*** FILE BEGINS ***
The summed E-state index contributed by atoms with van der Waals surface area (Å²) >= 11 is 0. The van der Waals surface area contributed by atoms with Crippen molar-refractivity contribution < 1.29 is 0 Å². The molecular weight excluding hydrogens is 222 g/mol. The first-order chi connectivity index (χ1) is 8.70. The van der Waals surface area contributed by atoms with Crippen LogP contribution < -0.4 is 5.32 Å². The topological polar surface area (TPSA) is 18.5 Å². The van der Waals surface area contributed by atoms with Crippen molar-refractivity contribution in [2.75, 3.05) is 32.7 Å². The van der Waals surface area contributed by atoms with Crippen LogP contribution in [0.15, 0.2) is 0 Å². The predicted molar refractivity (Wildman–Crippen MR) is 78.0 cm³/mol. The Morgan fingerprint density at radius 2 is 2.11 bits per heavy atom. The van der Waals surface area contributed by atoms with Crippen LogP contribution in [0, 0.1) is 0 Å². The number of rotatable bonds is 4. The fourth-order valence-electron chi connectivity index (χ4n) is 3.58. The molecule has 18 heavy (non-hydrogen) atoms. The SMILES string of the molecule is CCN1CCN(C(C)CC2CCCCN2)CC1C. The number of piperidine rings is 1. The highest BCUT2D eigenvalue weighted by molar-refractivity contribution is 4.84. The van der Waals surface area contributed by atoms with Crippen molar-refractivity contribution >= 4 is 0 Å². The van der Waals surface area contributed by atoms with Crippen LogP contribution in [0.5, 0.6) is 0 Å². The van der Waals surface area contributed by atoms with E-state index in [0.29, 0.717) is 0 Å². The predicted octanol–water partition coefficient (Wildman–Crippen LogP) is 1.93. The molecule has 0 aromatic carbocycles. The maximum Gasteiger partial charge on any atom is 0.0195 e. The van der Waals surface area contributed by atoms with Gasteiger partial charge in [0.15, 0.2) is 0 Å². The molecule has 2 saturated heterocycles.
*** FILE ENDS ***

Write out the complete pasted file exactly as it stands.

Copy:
The summed E-state index contributed by atoms with van der Waals surface area (Å²) >= 11 is 0. The van der Waals surface area contributed by atoms with Crippen molar-refractivity contribution < 1.29 is 0 Å². The molecular weight excluding hydrogens is 222 g/mol. The first-order chi connectivity index (χ1) is 8.70. The van der Waals surface area contributed by atoms with Crippen LogP contribution < -0.4 is 5.32 Å². The topological polar surface area (TPSA) is 18.5 Å². The van der Waals surface area contributed by atoms with Crippen molar-refractivity contribution in [2.75, 3.05) is 32.7 Å². The van der Waals surface area contributed by atoms with Crippen LogP contribution in [0.15, 0.2) is 0 Å². The predicted molar refractivity (Wildman–Crippen MR) is 78.0 cm³/mol. The Morgan fingerprint density at radius 2 is 2.11 bits per heavy atom. The van der Waals surface area contributed by atoms with Crippen LogP contribution in [0, 0.1) is 0 Å². The number of rotatable bonds is 4. The fourth-order valence-electron chi connectivity index (χ4n) is 3.58. The molecule has 18 heavy (non-hydrogen) atoms. The SMILES string of the molecule is CCN1CCN(C(C)CC2CCCCN2)CC1C. The number of piperidine rings is 1. The highest BCUT2D eigenvalue weighted by molar-refractivity contribution is 4.84. The van der Waals surface area contributed by atoms with Crippen molar-refractivity contribution >= 4 is 0 Å². The van der Waals surface area contributed by atoms with Crippen LogP contribution in [0.5, 0.6) is 0 Å². The van der Waals surface area contributed by atoms with E-state index in [0.29, 0.717) is 0 Å². The predicted octanol–water partition coefficient (Wildman–Crippen LogP) is 1.93. The molecule has 0 aromatic carbocycles. The maximum Gasteiger partial charge on any atom is 0.0195 e. The van der Waals surface area contributed by atoms with Gasteiger partial charge in [0.15, 0.2) is 0 Å². The molecule has 2 saturated heterocycles.